An Exploratory Case Study of a 'Successful' Pupil Referral Unit (PRU).

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An Exploratory Case Study of a 'Successful' Pupil Referral Unit (PRU).

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Title: An Exploratory Case Study of a 'Successful' Pupil Referral Unit (PRU).
Author: Leather, Mark Frederick
Advisor: Chedzoy, Susan M.Avramidis, Elias
Publisher: University of Exeter
Date Issued: 2009-11-25
Abstract: This thesis is an exploratory case study that investigates a ‘successful’ pupil referral unit (PRU) for key stage 3 secondary school pupils located in the semi-rural southwest of England. The achievement of the PRU was externally acknowledged by the Office for Standards in Education (Ofsted) with a recently reported overall grade of 1 or ‘Outstanding’. This exploratory study took a social constructionist approach and was informed by the methodology of illuminative evaluation. This study explored the stories and experiences of pupils and staff using interviews, a focus group and video diaries for the pupils. The analysis of these data was from a socio-cultural theoretical perspective. The research data suggested that success was in a state of flux for all in the PRU. For pupils there were personal transformations in their attitudes, behaviours and values. Pupils’ social and emotional capital was increased by the ‘deep relationships’ that developed between pupils and staff. The innovative approach to the curriculum allowed pupils to engage positively with education and featured lessons that were routinely based upon experiential learning. This included weekly outdoor learning lessons which provided a rich context for informal learning to take place alongside the formal objectives. Leadership and management appeared to be the keystone of the PRU success. There was a clear well founded educational philosophy that was successfully articulated through the operational systems of the PRU. All of these parts contributed to the holistic success of the PRU. Findings from this case study are not generalisable due to its specificity to one particular setting and small number of participants. However, ‘naturalistic generalisations’ may be arrived at by the reader. For example, the reader may be able to apply some aspects of good practice, such as developing deep relationships, to their own context when working with those pupils who are, or have the potential to be, disaffected.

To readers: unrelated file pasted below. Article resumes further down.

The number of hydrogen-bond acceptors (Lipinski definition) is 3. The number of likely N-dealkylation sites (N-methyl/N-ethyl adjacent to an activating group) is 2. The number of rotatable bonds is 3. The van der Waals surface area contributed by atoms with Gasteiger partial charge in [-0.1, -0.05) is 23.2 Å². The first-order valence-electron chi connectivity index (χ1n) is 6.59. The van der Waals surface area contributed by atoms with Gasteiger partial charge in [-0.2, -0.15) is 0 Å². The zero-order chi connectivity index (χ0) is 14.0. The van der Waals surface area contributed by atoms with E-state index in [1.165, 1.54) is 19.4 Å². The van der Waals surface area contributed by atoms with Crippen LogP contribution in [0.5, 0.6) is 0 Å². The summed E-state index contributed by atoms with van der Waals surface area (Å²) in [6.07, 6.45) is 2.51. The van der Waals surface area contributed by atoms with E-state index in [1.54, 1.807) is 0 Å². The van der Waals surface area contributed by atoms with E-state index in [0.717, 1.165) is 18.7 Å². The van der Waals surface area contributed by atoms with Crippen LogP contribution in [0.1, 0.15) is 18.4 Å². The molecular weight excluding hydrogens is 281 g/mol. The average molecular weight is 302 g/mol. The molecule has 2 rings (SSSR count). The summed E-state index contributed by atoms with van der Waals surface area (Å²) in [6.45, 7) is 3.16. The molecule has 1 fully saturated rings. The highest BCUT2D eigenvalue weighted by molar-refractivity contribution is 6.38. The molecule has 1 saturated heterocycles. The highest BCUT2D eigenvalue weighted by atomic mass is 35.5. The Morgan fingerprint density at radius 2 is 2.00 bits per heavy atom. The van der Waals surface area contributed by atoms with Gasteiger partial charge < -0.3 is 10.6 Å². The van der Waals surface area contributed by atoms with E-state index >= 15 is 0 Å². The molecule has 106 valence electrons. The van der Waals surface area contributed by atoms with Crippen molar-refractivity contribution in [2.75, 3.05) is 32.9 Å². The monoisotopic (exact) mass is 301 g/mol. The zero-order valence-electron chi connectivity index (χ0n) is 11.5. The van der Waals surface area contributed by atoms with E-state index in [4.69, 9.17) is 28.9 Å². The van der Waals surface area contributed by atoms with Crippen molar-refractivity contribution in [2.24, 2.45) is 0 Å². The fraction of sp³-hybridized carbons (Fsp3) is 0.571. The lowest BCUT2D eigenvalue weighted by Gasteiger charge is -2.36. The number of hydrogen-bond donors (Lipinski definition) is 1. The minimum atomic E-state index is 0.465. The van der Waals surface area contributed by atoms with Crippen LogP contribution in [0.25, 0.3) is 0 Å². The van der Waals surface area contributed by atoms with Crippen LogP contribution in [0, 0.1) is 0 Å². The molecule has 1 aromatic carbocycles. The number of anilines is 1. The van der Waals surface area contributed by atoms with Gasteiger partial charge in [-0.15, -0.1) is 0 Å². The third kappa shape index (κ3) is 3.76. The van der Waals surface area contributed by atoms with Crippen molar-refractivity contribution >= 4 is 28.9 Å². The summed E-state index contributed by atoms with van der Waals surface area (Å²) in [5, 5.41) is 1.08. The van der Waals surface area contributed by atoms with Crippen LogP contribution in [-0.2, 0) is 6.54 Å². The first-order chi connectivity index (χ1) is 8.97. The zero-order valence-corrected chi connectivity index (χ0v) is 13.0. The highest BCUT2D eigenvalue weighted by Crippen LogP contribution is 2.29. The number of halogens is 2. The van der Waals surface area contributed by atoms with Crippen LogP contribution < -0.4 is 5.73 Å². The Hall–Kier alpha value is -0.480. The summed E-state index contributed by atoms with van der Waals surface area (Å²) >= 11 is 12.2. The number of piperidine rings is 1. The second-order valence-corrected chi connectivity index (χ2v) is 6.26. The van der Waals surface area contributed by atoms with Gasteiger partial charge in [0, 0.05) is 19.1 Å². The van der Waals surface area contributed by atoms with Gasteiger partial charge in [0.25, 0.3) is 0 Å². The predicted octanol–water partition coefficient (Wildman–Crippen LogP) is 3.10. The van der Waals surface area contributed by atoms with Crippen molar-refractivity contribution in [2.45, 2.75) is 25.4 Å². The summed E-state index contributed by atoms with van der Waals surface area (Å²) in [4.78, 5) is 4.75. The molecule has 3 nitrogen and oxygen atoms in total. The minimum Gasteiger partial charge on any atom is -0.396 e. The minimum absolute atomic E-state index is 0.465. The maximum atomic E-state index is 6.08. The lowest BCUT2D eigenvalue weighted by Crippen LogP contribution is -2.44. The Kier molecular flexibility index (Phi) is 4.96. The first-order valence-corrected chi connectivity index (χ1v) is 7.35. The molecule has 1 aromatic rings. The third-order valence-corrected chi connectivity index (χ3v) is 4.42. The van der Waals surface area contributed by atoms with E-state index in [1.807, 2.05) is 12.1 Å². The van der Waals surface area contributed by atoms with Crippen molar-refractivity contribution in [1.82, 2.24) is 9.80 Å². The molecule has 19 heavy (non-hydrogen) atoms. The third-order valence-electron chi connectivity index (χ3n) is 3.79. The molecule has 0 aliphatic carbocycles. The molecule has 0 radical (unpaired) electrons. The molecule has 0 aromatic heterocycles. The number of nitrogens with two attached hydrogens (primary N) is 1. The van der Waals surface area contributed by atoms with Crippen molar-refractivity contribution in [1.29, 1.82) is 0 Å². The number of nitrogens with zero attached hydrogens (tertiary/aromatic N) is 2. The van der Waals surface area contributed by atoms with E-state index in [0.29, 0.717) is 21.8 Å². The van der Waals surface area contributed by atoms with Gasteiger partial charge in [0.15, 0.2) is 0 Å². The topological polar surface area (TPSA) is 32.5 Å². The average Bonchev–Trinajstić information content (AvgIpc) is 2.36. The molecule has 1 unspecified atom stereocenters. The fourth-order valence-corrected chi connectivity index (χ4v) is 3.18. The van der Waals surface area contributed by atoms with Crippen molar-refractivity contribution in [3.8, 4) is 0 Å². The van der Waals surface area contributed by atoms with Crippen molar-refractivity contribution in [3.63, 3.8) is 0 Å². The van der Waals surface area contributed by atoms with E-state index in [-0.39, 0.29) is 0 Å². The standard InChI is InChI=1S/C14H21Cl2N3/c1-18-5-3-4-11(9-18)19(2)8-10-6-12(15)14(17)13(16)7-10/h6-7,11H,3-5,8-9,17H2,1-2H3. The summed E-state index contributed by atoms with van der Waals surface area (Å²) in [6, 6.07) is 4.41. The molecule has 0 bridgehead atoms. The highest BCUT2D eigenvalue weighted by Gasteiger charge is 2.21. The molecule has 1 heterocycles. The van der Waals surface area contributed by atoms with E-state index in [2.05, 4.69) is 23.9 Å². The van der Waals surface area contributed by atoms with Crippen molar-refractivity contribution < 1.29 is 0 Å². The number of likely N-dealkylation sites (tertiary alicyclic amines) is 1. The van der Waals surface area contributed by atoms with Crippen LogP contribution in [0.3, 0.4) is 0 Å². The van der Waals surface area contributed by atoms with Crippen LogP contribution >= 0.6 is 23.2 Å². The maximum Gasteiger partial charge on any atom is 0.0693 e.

Type: Thesis or dissertation
Keywords: disaffectionpupil referral unitvideo diariesdeep relationshipsself esteemoutdoor educationoutdoor learning

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